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Editorial

Retrocessions: Criminal Consequences of Non Disclosure

October 2018 - Finance. Legal Developments by Bär & Karrer.

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In a recent decision 6B_689/2016 of 14 August 2018, the Swiss Federal Supreme Court held that the failure to disclose adequately retrocessions may constitute an act of criminal mismanagement. After a short summary of the legal framework governing the disclosure of retrocessions, the present briefing analyses this decision and its practical impact in particular for Swiss financial institutions dealing with external asset managers.

Background

Retrocessions and other distribution fees paid to asset managers have been the subject of major legal development over the past 12 years in the Swiss banking and financial sector. Over the course of several groundbreaking decisions (FSC 132 III 432; FSC 137 III 393; FSC 138 III 755), the Swiss Federal Supreme Court held that an asset manager was entitled to retain retrocessions and other distribution fees it received in connection with its mandate only on the basis of a comprehensive waiver based on an informed consent, otherwise it is required to hand them over to its client. The disclosure requirements defined by case law are exacting: the information should at the very least define the parameters based on which the retrocessions are calculated and include the range, expressed as a percentage of the assets under management, of the expected compensation, so as to put them into perspective with the management fees. Furthermore, the client must be informed of the risks arising out of the conflict of interests generated by retrocessions and the measures taken to avoid or mitigate them (FSC 137 III 393).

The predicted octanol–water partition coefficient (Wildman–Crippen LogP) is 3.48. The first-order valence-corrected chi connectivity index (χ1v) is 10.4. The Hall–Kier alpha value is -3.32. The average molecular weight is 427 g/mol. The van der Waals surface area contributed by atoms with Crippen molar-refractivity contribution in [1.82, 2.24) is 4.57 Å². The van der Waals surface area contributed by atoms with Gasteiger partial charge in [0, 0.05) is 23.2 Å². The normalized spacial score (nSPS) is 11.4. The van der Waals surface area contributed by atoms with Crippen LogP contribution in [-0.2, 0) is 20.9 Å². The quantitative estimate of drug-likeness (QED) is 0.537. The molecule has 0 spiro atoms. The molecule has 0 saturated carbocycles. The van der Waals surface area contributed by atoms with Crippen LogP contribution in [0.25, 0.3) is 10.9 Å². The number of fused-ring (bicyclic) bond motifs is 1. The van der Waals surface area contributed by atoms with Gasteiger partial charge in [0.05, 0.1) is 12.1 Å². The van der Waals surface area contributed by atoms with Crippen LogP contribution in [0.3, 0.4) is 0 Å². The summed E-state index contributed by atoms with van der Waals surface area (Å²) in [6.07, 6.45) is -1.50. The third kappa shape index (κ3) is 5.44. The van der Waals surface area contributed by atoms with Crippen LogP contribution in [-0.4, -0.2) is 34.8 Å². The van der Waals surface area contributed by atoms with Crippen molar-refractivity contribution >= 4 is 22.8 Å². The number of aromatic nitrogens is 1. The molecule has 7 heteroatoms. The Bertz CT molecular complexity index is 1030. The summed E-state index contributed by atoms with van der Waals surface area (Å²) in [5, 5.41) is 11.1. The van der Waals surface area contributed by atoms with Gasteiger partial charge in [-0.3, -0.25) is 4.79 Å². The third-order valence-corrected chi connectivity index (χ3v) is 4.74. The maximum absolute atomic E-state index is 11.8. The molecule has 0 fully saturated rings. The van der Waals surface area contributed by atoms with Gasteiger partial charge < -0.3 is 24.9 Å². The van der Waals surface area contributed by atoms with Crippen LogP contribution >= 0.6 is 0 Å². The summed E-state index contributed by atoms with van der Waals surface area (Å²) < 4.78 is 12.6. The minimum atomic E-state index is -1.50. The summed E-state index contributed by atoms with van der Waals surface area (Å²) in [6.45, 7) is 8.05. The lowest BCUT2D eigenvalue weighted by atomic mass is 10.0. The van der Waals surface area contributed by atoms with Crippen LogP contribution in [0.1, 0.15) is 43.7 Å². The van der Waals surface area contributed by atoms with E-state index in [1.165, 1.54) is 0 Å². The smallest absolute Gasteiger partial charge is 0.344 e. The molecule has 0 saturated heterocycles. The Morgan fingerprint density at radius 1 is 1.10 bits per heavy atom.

These principles have been, further, codified in the new regulatory framework applicable to financial service providers in the Financial Services Act. Until now, however, the Swiss Federal Supreme Court had dealt with this issue in connection with civil law disputes and could leave untouched the criminal aspects of this issue, in particular in light of the provision on criminal mismanagement (article 158 Swiss Criminal Code, "SCC") (see FSC 6B_845/2014 dated 16 March 2015, E. 3.2.2). This is the key issue that the Swiss Federal Supreme Court addressed in its decision of 14 August 2018.

Approach of the Swiss Federal Supreme Court: Failure to disclose may be an act of criminal mismanagement

As a matter of civil law, the duty of accountability is two pronged: first, it implies an obligation to account to the principal of the activity carried out in connection with the mandate and disclose any profits collected. The second prong is a duty to hand over any such profits to the principal. While the Swiss Federal Supreme Court had settled, in a case predating the developments in civil law, that a breach of the duty to hand over retrocessions does not constitute an act of criminal mismanagement as long as the asset manager did not act in a manner that was damageable to the interests of its client because of the retrocessions (SFC 129 IV 124), the question whether a breach of the obligation to account for retrocessions by failing to duly inform the client could constitute a criminal offence was unsettled and subject to doctrinal controversies. In its decision 6B_689/2016 of 14 August 2018, the Swiss Federal Supreme Court takes a harsh approach: it considers that, in the context of a mandate relationship, the duty of accountability (article 400(1) of the Swiss Code of Obligations) gives rise to a qualified obligation to act and to preserve the interests of the principal. Consequently, a breach of the duty to inform the principal may, even by mere omission, constitute an act of criminal mismanagement pursuant to article 158 SCC.